"If you can dream it, you can do it."
— from Walt Disney
May 6, 1954, dawned cool and breezy at Oxford's Iffley Road Sports Ground, less than ideal conditions for a runner to attempt a world record. But a local medical student knew that two other international athletes were capable of covering a mile in less than four minutes, and soon might, and he wanted the record held by his native England.
His accomplishment was stunning, almost like Chuck Yeager shattering the sound barrier, or Neal Armstrong's moon walk. Many experts thought, that like the sound barrier, the four-minute mile was a mark that couldn't be broken by a human being. But the barrier was simply psychological.
In the 64 years since young Roger Bannister ran the first sub-four-minute mile, his record has been bettered thousands of times. The current mark is 17 seconds faster than Bannister’s. My husband loves track and field, and I will occasionally watch a televised event with him and marvel at the power and grace of my fellow humans. The son of a college friend competed in the Olympic trials in the 400 meter run a while back, and watching him compete was especially exciting. That Bannister, who died recently of Parkinson's disease at 88, became a respected neurological consultant and admired and eventually knighted citizen of Great Britain, adds luster to his accomplishment.
Finance imposes psychological barriers as well. The Dow Jones Industrial Average hit 1,000 in 1972. The average investor could not have predicted a DJIA ticking along at 25,000. I stumbled across an article recently about the important psychological barrier that existed when the DJIA was at 10,000. This occurred in March of 1999, 19 years ago.
The advent of the IRA in 1974, which allowed Americans to shelter income annually in a tax-deferred investment account, was a Roger Bannister moment. Who could have envisioned that our investments could grow untaxed for decades? Another barrier was broken when 401(k) plans were introduced four years later, permitting employees to avoid immediate taxation on a portion of their income. Roth IRA's, profit sharing plans, defined benefit plans and other individual and corporate investment vehicles all represent watershed thinking on the part of economists.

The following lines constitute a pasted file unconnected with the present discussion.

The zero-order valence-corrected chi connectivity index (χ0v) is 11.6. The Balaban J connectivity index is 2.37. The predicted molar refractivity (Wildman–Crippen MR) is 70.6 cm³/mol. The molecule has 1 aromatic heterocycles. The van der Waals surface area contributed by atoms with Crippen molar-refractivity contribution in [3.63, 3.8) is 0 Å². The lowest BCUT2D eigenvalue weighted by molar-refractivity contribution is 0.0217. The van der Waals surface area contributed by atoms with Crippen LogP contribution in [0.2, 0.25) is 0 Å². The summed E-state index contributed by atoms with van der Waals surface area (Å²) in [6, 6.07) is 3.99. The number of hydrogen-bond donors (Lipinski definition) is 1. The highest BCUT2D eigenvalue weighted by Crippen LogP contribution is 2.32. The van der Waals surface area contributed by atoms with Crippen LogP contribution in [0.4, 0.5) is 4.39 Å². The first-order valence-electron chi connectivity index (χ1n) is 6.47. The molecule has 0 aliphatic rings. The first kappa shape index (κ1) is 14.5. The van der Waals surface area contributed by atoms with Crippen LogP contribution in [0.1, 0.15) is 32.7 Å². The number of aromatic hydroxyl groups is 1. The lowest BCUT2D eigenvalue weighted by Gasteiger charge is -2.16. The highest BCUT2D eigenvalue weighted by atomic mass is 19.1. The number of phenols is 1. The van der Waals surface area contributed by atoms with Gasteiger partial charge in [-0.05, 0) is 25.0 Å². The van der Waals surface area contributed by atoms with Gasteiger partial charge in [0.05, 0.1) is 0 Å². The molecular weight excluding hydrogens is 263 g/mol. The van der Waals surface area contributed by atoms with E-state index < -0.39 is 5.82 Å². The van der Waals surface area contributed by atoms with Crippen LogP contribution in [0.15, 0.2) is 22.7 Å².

Business innovation is also commensurate with benchmark achievements. If you're reading this on a personal computer or iPhone, you are utilizing technology that was once considered impossible and impractical, like the four-minute mile. Who could have conceived 30 years ago that a small Seattle coffee company would eventually own 27,000 stores worldwide? Investors, entrepreneurs and start-up founders in our ever-evolving economy are dreaming, like Roger Bannister, of breaking barriers that the current business climate assures them cannot be bettered.
Margaret R. McDowell, ChFC®, AIF®, author of the syndicated economic column “Arbor Outlook,” is the founder of Arbor Wealth Management, LLC, (850.608.6121 – www.arborwealth.net), a “fee-only” registered investment advisory firm located near Sandestin.